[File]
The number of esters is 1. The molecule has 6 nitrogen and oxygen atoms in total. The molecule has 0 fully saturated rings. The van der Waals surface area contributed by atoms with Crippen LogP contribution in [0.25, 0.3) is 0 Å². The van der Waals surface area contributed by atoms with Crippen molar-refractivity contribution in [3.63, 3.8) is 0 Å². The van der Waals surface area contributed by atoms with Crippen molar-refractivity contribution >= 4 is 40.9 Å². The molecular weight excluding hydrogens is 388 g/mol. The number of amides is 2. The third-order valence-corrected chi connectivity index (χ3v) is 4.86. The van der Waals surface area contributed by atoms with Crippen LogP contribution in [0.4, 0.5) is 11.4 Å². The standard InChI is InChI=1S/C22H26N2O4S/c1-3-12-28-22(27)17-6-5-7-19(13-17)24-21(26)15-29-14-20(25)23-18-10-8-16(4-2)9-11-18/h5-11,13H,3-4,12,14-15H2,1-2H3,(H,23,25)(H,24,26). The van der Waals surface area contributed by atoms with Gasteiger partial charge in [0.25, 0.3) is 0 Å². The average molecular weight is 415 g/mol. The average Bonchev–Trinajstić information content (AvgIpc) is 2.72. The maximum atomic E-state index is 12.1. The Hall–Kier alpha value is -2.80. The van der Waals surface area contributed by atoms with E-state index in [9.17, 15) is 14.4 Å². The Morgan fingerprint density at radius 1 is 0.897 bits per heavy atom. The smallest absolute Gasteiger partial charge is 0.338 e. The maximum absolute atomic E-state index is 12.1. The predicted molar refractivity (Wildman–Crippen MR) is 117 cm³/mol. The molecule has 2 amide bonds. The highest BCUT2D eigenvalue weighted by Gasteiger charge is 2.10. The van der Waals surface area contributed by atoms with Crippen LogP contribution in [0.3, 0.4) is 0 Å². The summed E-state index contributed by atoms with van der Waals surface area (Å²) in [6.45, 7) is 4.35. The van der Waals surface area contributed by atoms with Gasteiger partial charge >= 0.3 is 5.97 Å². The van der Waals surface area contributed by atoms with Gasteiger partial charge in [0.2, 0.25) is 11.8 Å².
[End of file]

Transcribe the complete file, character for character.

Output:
The number of esters is 1. The molecule has 6 nitrogen and oxygen atoms in total. The molecule has 0 fully saturated rings. The van der Waals surface area contributed by atoms with Crippen LogP contribution in [0.25, 0.3) is 0 Å². The van der Waals surface area contributed by atoms with Crippen molar-refractivity contribution in [3.63, 3.8) is 0 Å². The van der Waals surface area contributed by atoms with Crippen molar-refractivity contribution >= 4 is 40.9 Å². The molecular weight excluding hydrogens is 388 g/mol. The number of amides is 2. The third-order valence-corrected chi connectivity index (χ3v) is 4.86. The van der Waals surface area contributed by atoms with Crippen LogP contribution in [0.4, 0.5) is 11.4 Å². The standard InChI is InChI=1S/C22H26N2O4S/c1-3-12-28-22(27)17-6-5-7-19(13-17)24-21(26)15-29-14-20(25)23-18-10-8-16(4-2)9-11-18/h5-11,13H,3-4,12,14-15H2,1-2H3,(H,23,25)(H,24,26). The van der Waals surface area contributed by atoms with Gasteiger partial charge in [0.25, 0.3) is 0 Å². The average molecular weight is 415 g/mol. The average Bonchev–Trinajstić information content (AvgIpc) is 2.72. The maximum atomic E-state index is 12.1. The Hall–Kier alpha value is -2.80. The van der Waals surface area contributed by atoms with E-state index in [9.17, 15) is 14.4 Å². The Morgan fingerprint density at radius 1 is 0.897 bits per heavy atom. The smallest absolute Gasteiger partial charge is 0.338 e. The maximum absolute atomic E-state index is 12.1. The predicted molar refractivity (Wildman–Crippen MR) is 117 cm³/mol. The molecule has 2 amide bonds. The highest BCUT2D eigenvalue weighted by Gasteiger charge is 2.10. The van der Waals surface area contributed by atoms with Crippen LogP contribution in [0.3, 0.4) is 0 Å². The summed E-state index contributed by atoms with van der Waals surface area (Å²) in [6.45, 7) is 4.35. The van der Waals surface area contributed by atoms with Gasteiger partial charge >= 0.3 is 5.97 Å². The van der Waals surface area contributed by atoms with Gasteiger partial charge in [0.2, 0.25) is 11.8 Å².